Fifty Years Later, Warm Welcome for Vietnam Vets

By JOHN FIORE | Nov 14, 2018
Courtesy of: John Fiore The author relaxes with pups on the sandbagged roof of an underground bunker at base camp in Pleiku, Vietnam in 1968.

Dear Family and Friends:

I wanted to let you know how much it meant to me to have my “family and friends” send cards during my Honor Flight trip to Washington, D.C., on Oct. 4.

My dear friend Gary B., a former mattress buyer at Abraham & Straus, flew up from Key Largo to be my sponsor at this event and during this day. About 90 fellow Vietnam vets were treated to a very special day, which started at Williamstown High School in South Jersey around 6:30 a.m.

After a nice breakfast and a few short speeches by members of the Honor Flight staff (most of these trips require flights to D.C., hence the name), we left the cafeteria for the buses. To our surprise there were over 500 students and even the Philly Fanatic in the hallways at 7:30 a.m., cheering and thanking us for our service. The cheerleaders and band were at curbside, giving all of us a grand sendoff.

Once on the roadway we had police escorts with lights and sirens blaring. All traffic was held at intersections to give a smooth start to our trip. At several intersections fire trucks with aerial ladders arched over the roadway had Old Glory waving above our buses while we passed under. When we got to the turnpike the state police took over and led the way to the Delaware Memorial Bridge.

From there we traveled down Interstate 95, unescorted until we got to the Baltimore Washington Parkway. At that point the National Park Police took over and gave us an escort with sirens and lights all the way into D.C. They stayed with us the entire day as we visited several memorials, including the Vietnam Wall, and museums throughout the city. They then led us back out of town to Baltimore, and we were on our way back to New Jersey.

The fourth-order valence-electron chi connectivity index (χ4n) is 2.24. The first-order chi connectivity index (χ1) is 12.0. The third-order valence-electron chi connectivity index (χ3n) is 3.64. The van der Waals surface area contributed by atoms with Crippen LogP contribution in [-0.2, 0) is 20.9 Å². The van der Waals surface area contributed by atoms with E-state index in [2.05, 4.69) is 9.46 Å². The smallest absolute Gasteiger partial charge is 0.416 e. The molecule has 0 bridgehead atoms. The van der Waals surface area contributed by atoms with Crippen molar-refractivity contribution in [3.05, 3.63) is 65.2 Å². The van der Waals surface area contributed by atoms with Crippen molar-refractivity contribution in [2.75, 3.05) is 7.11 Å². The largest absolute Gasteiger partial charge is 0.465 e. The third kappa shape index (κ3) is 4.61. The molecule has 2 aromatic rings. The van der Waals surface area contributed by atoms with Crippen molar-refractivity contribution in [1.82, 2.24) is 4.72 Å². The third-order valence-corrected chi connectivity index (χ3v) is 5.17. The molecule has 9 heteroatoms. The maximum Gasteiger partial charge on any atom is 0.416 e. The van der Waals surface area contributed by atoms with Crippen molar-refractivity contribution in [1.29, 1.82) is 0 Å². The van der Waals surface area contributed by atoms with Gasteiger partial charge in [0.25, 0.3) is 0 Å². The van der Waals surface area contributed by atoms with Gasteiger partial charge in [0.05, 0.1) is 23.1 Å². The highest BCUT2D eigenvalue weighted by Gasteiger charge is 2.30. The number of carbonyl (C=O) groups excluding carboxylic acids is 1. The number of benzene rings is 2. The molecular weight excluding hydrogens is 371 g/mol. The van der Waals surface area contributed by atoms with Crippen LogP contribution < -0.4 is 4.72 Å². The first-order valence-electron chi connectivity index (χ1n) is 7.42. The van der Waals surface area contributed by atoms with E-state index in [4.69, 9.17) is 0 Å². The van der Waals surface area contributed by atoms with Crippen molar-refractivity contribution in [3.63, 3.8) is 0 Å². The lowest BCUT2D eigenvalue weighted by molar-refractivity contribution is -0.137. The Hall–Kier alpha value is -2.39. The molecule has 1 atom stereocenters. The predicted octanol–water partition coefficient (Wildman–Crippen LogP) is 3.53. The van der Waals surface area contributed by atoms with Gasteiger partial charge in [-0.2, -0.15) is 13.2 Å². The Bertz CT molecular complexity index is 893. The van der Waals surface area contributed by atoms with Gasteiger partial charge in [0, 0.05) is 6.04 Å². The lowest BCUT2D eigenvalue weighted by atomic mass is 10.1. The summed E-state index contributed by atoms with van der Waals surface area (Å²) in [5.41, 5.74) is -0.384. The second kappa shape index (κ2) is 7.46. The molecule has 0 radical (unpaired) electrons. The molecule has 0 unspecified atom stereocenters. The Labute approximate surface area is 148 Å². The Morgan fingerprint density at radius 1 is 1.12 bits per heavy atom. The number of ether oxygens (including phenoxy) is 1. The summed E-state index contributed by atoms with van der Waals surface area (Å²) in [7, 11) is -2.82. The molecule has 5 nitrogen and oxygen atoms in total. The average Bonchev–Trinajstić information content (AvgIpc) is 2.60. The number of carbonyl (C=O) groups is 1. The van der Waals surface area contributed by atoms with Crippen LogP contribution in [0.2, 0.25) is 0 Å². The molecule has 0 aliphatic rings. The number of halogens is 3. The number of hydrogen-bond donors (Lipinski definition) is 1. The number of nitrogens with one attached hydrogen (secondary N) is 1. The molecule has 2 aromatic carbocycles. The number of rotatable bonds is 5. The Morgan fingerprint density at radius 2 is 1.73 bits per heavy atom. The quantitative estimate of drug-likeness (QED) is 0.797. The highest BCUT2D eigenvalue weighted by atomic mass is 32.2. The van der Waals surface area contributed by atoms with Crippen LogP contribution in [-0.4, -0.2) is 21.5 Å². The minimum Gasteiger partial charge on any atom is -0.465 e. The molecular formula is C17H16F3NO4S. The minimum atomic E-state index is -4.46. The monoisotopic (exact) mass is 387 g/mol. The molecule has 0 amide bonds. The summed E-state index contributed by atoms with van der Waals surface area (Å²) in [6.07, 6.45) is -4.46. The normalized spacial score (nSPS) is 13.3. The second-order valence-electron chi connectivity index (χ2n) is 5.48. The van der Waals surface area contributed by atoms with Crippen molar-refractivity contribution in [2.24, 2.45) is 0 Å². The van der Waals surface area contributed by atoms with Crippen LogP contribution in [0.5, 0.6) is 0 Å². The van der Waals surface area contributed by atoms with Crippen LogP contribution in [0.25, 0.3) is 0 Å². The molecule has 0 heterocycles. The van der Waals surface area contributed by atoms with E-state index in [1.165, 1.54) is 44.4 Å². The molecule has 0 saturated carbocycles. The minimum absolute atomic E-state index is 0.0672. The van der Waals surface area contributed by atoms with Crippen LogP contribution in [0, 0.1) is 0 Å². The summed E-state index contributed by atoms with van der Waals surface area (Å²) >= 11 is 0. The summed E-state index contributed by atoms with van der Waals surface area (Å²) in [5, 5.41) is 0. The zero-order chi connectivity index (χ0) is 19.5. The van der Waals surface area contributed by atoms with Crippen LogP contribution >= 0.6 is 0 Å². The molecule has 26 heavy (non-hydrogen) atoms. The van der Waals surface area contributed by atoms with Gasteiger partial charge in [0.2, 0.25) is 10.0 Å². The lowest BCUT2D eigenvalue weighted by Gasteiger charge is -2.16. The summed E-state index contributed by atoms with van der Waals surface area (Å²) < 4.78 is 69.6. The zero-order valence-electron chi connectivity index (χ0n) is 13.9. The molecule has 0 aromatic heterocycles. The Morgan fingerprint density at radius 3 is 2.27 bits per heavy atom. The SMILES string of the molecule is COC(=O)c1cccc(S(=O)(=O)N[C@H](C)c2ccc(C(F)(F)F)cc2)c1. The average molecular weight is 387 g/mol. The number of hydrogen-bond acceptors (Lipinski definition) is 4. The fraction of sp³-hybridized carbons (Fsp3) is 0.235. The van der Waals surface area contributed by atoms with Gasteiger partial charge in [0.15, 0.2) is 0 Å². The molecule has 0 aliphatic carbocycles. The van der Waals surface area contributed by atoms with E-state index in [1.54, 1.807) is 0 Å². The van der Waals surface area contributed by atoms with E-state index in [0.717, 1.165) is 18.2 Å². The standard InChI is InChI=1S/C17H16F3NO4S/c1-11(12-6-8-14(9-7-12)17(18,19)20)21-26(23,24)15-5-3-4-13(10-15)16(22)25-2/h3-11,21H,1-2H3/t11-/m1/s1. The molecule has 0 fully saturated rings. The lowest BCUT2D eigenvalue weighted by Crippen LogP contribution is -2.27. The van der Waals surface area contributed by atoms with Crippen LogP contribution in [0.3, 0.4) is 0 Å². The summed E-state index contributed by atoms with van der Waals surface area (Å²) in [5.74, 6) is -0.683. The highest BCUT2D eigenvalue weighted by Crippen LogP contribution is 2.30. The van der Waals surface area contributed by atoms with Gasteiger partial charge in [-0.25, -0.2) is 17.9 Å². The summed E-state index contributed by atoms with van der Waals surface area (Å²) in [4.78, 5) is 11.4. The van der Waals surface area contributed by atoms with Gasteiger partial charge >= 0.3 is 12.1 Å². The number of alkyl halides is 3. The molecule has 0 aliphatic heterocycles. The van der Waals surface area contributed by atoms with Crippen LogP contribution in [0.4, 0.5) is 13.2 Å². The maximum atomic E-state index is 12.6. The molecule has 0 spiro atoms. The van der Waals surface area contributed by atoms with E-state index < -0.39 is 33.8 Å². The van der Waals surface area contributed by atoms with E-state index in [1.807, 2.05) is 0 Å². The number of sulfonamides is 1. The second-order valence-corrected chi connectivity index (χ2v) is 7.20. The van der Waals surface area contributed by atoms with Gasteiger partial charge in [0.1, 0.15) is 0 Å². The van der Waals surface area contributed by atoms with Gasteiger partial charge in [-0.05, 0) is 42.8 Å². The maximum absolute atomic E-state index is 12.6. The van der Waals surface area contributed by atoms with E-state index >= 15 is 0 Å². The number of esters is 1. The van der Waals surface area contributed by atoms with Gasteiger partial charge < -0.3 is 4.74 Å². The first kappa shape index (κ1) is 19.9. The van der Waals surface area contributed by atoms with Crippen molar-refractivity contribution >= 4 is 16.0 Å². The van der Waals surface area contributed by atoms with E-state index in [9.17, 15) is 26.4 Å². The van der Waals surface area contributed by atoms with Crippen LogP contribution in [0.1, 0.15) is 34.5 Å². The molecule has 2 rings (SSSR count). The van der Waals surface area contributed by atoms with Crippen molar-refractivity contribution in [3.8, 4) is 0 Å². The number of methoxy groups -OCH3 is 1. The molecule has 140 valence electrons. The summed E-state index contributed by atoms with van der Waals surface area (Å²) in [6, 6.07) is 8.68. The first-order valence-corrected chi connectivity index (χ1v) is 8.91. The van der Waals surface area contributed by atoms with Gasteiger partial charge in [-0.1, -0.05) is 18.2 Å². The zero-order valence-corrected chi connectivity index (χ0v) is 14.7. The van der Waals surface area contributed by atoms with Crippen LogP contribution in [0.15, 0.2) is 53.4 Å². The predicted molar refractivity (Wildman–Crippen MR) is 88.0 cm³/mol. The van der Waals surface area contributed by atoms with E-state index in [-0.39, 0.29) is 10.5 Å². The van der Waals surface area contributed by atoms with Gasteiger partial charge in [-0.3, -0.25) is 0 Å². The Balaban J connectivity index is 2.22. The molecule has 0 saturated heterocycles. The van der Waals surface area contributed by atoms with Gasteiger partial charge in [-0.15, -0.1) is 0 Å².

During this part of the trip one of the group leaders asked what we really wanted or missed most while we were in Vietnam. After many of these 65- to 85-year-old buzzards stopped yelling “women” (some things never change!) someone in the back of the bus said “mail from home.” We each then got a large envelope filled with thoughtful cards, letters and drawings from home. It was such a moving part of the day I still had tears in my eyes by the time we arrived back at the high school.

What I didn’t notice once we hit Glassboro was once again we had a police escort with both fire and EMS vehicles added to the procession. As we pulled into the school parking lot the band played many patriotic songs and of course our national anthem. Need I add, not one person was kneeling! When we left the buses at 8:30 p.m. again over 500 students welcomed us home, many with their parents and siblings. I was now on my second handkerchief.

“Welcome Home” were not the words we heard most often when we returned from Vietnam. So this experience gave me hope, as the young adults I met that day are the future of our great country.

The Honor Flight Network is a wonderful organization that has very dedicated individuals who manage each of these trips. This was the 11th year that Williamstown High School students and staff hosted both spring and fall trips.

For this Veterans Day, on Sunday, I want to say thank you to Honor Flight of South Jersey, and to the Williamstown High School teachers, staff, administrators and especially its students for making two simple words so special: “Welcome Home.”

John Fiore of Brant Beach, specialist 5 in the Army’s 4th Infantry Division, served in Pleiku, Vietnam from 1968 to 1969.


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